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 OJEMD  Vol.2 No.2 , May 2012
Aspirin and Blood Glucose and Insulin Resistance
Abstract: Background: Diabetes mellitus (DM) is a disorder in which blood sugar levels are abnormally high because either absolute or relative insulin deficiency. Treatment of diabetes involves diet, exercise, education and for most people, drugs. Oral antidiabetic drugs and/or insulin doses may be affected by co-administration of many drugs including aspirin. Dose adjustments may be necessary. The pain killer effect of aspirin is best known for its effects on the two cyclooxygenase enzymes (COX1 & COX2), but, recently, aspirin could specifically inhibit the protein I-kappa-β-kinase beta (IKK-beta). This kinase is used for its role in the cascade of signals that activate the nuclear factor kappa-b (NF-kappa-B) family of cellular genes which regulate inflammatory and immune responses. Now, it turns out that IKK-beta also works in another pathway to contribute to insulin resistance by interfering with insulin signaling. Objective: In view of the recent rodent data demonstrating a potentially important role of IKKβ in mediating insulin resistance and the ability of salicylates to inhibit IKKβ activity, we decided to examine the role of different doses of aspirin (low, moderate and high) in experimentally induced diabetic rats. Materials and Methods: DM in rats were induced by administration of nicotinamide (NAD), 15 min prior to the single dose of streptozotocin STZ i.p. Ninety male albino rats were used in this study. They were divided into 6 main groups. The first was served as control which receives no medications. The second group was diabetic induced rats as mentioned above. The third group was controlled by insulin after induction of D.M. Groups from the fourth to the six consist of 20 diabetic induced rats and further subdivided into rats taking either aspirin alone in different doses (low, moderate or high) or aspirin and insulin. At the end of the protocol, fasting blood sugar level (FBS), glycosylated hemoglobin (HBA1c%), total serum proteins, C-peptide, lipid profile and C-reactive proteins were measured. Results: Different doses of aspirin showed that moderate and to a greater extent high dose aspirin administration to diabetic rats have greater impact on fasting blood glucose levels whether treated with insulin or not. Again, HBA1c% in diabetic rats treated with insulin and receiving HDA was lower than diabetic rats treated with insulin only or even taking LDA in addition. On the contrary, different doses of aspirin (LDA, MDA&HDA) administration to diabetic rats have no any influence on HBA1c% as compared to normal non-diabetic rats. TGs in diabetic rats receiving MDA alone was elevated as compared to normal non-diabetic rats. Again, moderate and HDA in diabetic rats not taking insulin had high TGs level as compared to diabetic rats treated with insulin only. Conclusion: The study concluded that the inflammatory pathways hold a substantial part in insulin resistance in type 2 DM. The influence of salicylate compounds on insulin sensitivity is multifactorial especially in high doses, and involves both beneficial and deleterious effects depending on the species and experimental model studied.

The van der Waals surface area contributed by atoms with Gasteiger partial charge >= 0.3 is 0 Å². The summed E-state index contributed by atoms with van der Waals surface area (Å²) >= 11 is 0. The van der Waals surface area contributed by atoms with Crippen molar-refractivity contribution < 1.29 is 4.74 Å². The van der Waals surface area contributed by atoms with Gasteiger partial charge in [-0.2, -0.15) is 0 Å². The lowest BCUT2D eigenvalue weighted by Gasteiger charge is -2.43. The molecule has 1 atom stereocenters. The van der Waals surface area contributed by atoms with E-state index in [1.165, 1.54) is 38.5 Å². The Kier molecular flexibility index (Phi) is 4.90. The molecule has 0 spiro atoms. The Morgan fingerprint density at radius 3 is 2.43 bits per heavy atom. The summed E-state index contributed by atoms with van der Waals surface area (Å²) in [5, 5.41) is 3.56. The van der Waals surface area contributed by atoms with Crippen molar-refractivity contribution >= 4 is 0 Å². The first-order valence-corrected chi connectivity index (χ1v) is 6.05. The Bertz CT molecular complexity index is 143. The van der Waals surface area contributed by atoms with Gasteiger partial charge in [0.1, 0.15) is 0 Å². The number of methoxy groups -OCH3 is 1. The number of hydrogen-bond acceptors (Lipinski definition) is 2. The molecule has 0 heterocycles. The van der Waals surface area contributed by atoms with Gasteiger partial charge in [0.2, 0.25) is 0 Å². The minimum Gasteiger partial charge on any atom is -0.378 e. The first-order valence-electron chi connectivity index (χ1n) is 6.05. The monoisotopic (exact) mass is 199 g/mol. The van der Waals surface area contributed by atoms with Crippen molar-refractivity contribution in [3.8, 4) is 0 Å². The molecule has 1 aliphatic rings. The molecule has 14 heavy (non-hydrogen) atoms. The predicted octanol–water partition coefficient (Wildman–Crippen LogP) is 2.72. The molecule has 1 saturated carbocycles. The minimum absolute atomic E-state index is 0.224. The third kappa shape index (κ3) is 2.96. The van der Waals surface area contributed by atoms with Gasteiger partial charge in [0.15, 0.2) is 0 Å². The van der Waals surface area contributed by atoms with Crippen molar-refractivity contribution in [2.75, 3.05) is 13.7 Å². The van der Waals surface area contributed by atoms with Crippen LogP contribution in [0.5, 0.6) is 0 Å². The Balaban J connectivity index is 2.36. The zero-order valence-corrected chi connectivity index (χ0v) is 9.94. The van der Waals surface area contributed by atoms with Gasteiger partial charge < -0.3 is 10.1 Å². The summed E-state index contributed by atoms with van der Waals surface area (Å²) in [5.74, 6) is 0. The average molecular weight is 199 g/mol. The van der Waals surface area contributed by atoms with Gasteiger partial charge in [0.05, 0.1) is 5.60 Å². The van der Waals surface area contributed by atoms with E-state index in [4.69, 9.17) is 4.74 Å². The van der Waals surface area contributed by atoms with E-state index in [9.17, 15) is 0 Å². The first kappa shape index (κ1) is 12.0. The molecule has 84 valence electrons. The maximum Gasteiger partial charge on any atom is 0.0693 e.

Cite this paper: S. H. Hammadi, S. S. AL-Ghamdi, A. I. Yassien and S. D. AL-Hassani, "Aspirin and Blood Glucose and Insulin Resistance," Open Journal of Endocrine and Metabolic Diseases, Vol. 2 No. 2, 2012, pp. 16-26. doi: 10.4236/ojemd.2012.22003.
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